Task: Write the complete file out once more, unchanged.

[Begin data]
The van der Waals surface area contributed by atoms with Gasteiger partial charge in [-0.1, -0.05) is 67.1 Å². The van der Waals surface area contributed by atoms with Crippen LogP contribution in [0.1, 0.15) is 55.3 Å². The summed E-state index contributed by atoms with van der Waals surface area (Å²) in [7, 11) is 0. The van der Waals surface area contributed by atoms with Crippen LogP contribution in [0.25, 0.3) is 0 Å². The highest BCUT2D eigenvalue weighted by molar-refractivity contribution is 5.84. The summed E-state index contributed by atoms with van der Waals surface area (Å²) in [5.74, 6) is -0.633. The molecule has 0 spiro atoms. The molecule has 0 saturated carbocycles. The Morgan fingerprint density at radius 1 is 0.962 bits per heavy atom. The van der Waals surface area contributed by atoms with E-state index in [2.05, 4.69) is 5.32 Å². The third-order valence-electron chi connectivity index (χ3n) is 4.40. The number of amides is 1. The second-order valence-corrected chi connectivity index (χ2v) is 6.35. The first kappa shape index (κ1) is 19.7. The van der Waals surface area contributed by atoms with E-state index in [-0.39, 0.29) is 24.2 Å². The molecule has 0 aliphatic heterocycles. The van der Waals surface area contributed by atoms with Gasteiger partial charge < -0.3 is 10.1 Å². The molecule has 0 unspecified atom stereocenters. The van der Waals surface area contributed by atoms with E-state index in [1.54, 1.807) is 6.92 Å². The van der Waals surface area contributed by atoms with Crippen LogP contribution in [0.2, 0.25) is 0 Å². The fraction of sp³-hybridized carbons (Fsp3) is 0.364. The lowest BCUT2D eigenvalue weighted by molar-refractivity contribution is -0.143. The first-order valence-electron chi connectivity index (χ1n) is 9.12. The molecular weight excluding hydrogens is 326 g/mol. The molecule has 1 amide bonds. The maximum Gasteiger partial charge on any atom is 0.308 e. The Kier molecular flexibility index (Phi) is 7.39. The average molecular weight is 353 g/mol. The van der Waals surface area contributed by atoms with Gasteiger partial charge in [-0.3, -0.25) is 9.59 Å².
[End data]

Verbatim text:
The van der Waals surface area contributed by atoms with Gasteiger partial charge in [-0.1, -0.05) is 67.1 Å². The van der Waals surface area contributed by atoms with Crippen LogP contribution in [0.1, 0.15) is 55.3 Å². The summed E-state index contributed by atoms with van der Waals surface area (Å²) in [7, 11) is 0. The van der Waals surface area contributed by atoms with Crippen LogP contribution in [0.25, 0.3) is 0 Å². The highest BCUT2D eigenvalue weighted by molar-refractivity contribution is 5.84. The summed E-state index contributed by atoms with van der Waals surface area (Å²) in [5.74, 6) is -0.633. The molecule has 0 spiro atoms. The molecule has 0 saturated carbocycles. The Morgan fingerprint density at radius 1 is 0.962 bits per heavy atom. The van der Waals surface area contributed by atoms with E-state index in [2.05, 4.69) is 5.32 Å². The third-order valence-electron chi connectivity index (χ3n) is 4.40. The number of amides is 1. The second-order valence-corrected chi connectivity index (χ2v) is 6.35. The first kappa shape index (κ1) is 19.7. The van der Waals surface area contributed by atoms with E-state index in [-0.39, 0.29) is 24.2 Å². The molecule has 0 aliphatic heterocycles. The van der Waals surface area contributed by atoms with Gasteiger partial charge < -0.3 is 10.1 Å². The molecule has 0 unspecified atom stereocenters. The van der Waals surface area contributed by atoms with E-state index in [1.54, 1.807) is 6.92 Å². The van der Waals surface area contributed by atoms with Crippen LogP contribution in [0.2, 0.25) is 0 Å². The fraction of sp³-hybridized carbons (Fsp3) is 0.364. The lowest BCUT2D eigenvalue weighted by molar-refractivity contribution is -0.143. The first-order valence-electron chi connectivity index (χ1n) is 9.12. The molecular weight excluding hydrogens is 326 g/mol. The molecule has 1 amide bonds. The maximum Gasteiger partial charge on any atom is 0.308 e. The Kier molecular flexibility index (Phi) is 7.39. The average molecular weight is 353 g/mol. The van der Waals surface area contributed by atoms with Gasteiger partial charge in [-0.3, -0.25) is 9.59 Å².